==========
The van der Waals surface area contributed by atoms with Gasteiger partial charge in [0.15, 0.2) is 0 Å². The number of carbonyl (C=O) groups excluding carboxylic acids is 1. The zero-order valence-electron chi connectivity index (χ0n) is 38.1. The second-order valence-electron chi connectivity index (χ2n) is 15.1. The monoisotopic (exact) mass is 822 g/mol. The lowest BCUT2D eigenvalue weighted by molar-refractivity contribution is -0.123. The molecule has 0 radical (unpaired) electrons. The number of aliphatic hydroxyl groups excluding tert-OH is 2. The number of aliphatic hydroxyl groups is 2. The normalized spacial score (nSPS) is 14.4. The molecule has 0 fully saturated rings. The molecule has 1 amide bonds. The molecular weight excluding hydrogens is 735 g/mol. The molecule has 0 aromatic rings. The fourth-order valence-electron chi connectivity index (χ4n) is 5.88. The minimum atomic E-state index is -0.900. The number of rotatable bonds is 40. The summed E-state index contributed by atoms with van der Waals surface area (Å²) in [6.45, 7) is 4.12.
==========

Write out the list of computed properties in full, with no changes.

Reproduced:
The van der Waals surface area contributed by atoms with Gasteiger partial charge in [0.15, 0.2) is 0 Å². The number of carbonyl (C=O) groups excluding carboxylic acids is 1. The zero-order valence-electron chi connectivity index (χ0n) is 38.1. The second-order valence-electron chi connectivity index (χ2n) is 15.1. The monoisotopic (exact) mass is 822 g/mol. The lowest BCUT2D eigenvalue weighted by molar-refractivity contribution is -0.123. The molecule has 0 radical (unpaired) electrons. The number of aliphatic hydroxyl groups excluding tert-OH is 2. The number of aliphatic hydroxyl groups is 2. The normalized spacial score (nSPS) is 14.4. The molecule has 0 fully saturated rings. The molecule has 1 amide bonds. The molecular weight excluding hydrogens is 735 g/mol. The molecule has 0 aromatic rings. The fourth-order valence-electron chi connectivity index (χ4n) is 5.88. The minimum atomic E-state index is -0.900. The number of rotatable bonds is 40. The summed E-state index contributed by atoms with van der Waals surface area (Å²) in [6.45, 7) is 4.12.